In a reference database you search in the database for information about the information, the search is done in standardized information about articles and reports. The content in the posts of the database may entirely lack a linguistic resemblance to the document of interest; the content will be presented in a uniform way through subject words and abstract. In the index of the search engines you search entirely or partly for indexed Web pages and other fi le types, i.e., you search ”directly” in the information. When searching in search engines you have to start out from what’s on the Web page or in the document instead of using carefully structured posts as your point of departure.
Searching in databases
Subject vocabulary or thesaurus
Databases oft en have subject vocabularies accessible in their database. The lists present the controlled subject words which the editors use for description of the content when they put up the posts. A thesaurus is a word list where the relations between the words are defined. The thesaurus is in most cases hierarchical, i.e., the subject words are divided into inferior and superior concepts. In English a controlled subject word is called a descriptor.
When the database is selected it’s time to define your search query using words that narrow down the subject. It’s important to think of the folllowing things:
- Are there synonyms or words which are much alike?
- Is the search word too specifi c or too general? Th e search word needs to relate to the content in the database; the search word Internet is perhaps too common in a database containing computer-scientifi c texts.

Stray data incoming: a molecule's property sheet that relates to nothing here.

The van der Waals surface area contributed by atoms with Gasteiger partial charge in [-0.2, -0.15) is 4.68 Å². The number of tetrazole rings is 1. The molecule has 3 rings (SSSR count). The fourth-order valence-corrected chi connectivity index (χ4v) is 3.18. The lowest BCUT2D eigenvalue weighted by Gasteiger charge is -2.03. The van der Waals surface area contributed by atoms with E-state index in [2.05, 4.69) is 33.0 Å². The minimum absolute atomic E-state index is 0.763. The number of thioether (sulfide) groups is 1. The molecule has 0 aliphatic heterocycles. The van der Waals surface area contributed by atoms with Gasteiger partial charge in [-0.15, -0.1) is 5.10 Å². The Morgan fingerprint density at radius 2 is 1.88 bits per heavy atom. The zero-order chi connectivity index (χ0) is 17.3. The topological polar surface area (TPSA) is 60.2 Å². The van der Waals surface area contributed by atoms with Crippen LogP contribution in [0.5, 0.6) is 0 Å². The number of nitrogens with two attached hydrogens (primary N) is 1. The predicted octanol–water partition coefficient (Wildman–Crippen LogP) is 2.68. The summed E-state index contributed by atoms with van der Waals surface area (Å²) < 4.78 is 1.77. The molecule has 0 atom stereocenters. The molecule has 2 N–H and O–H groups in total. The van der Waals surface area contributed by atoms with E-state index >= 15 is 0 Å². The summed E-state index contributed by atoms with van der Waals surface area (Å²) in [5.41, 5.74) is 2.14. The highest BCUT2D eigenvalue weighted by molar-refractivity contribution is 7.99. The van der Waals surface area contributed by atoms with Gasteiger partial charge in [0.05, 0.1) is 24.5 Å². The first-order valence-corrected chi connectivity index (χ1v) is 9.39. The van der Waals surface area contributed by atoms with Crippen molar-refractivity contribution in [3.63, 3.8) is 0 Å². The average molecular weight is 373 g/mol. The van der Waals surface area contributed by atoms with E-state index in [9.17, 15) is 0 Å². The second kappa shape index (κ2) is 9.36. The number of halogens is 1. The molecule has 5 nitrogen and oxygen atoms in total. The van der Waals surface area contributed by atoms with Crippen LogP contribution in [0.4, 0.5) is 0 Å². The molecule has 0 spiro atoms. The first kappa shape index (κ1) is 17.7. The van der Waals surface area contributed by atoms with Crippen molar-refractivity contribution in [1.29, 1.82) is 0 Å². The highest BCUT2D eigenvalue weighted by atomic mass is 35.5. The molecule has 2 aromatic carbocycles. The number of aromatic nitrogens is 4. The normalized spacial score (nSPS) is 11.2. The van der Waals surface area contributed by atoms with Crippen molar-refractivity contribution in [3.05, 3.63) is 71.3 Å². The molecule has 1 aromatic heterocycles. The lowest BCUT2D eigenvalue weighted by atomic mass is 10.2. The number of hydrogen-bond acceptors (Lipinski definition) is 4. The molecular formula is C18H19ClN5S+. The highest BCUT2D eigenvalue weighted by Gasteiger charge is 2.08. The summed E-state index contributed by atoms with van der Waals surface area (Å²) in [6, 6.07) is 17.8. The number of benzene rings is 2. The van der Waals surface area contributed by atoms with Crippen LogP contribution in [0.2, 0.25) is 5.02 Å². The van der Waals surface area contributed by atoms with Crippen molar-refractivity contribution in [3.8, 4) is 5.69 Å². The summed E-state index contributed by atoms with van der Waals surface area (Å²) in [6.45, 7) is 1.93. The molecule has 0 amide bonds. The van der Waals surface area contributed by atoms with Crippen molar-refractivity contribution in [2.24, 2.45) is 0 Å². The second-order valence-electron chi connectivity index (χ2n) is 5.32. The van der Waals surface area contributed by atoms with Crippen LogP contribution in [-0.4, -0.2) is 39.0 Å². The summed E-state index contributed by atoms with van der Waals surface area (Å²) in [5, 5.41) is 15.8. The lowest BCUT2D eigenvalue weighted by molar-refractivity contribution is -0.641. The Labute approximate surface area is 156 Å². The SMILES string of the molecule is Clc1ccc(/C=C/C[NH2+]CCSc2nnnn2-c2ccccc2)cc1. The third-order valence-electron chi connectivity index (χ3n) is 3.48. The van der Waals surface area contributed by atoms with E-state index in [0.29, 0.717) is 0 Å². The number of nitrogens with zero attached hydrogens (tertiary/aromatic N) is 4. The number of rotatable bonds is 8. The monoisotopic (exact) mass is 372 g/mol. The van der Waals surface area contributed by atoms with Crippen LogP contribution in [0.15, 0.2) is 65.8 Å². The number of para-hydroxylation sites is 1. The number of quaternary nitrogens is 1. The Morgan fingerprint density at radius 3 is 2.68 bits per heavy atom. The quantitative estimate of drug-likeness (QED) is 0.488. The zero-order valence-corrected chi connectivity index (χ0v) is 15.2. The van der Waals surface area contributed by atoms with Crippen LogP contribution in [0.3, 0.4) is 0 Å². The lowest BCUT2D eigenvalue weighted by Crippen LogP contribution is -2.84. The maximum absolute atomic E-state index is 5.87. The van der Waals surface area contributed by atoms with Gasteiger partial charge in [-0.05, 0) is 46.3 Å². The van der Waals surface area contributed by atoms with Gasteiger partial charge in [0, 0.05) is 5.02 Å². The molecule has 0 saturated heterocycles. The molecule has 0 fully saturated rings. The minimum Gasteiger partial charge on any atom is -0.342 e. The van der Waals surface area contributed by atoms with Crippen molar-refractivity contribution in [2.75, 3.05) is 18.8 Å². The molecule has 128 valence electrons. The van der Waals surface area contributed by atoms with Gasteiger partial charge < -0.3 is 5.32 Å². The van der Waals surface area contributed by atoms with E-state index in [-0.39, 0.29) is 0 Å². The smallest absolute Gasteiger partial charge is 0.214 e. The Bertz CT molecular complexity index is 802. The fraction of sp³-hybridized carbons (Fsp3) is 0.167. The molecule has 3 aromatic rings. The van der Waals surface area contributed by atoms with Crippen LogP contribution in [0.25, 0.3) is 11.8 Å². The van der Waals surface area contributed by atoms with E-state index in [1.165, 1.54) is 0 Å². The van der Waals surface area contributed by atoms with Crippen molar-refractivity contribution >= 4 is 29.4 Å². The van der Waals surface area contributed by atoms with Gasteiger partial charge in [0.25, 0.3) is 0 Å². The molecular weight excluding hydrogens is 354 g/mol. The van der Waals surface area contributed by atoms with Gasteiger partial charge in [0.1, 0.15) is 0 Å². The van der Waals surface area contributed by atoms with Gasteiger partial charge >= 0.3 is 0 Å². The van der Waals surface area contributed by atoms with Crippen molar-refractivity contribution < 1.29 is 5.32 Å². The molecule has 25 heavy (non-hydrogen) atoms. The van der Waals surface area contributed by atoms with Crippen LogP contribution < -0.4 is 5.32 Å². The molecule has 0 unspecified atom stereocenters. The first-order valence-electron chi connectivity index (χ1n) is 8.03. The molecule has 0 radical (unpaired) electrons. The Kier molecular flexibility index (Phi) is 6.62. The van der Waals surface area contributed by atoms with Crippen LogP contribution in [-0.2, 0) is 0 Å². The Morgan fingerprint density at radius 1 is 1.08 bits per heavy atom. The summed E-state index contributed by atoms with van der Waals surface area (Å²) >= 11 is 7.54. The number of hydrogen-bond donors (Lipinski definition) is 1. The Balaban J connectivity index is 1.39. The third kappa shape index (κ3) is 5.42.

- Is the word spelled correctly? Are there any alternative spellings?
- Is singular or plural used?
- Is there any subject vocabulary or thesaurus in the database? Look in the description of the database, there will probably be a link to the subject vocabulary or the thesaurus.
Subject words from the subject vocabulary or the thesaurus are always to prefer. In a thesaurus each subject word is described in a post. The subject word is briefly explained in something called a scope note. Words that are superior and inferior in relation to the looked-up word are included, together with closely related subject words. Also earlier used subject words which have now been replaced by the new subject word are included.
Fig. The subject word ”search engines” in ERIC’s thesaurus.
In the post above the subject word search engines is described in ERIC’s thesaurus. Search engines is added as a subject word in 2002 and is now used instead of the earlier subject words internet search engines and web search engines.
You should always look in the subject word index/thesaurus to see which term is preferred. And, if possible, use the subject word field for your search.
Fig. A post in ERIC.
Study the posts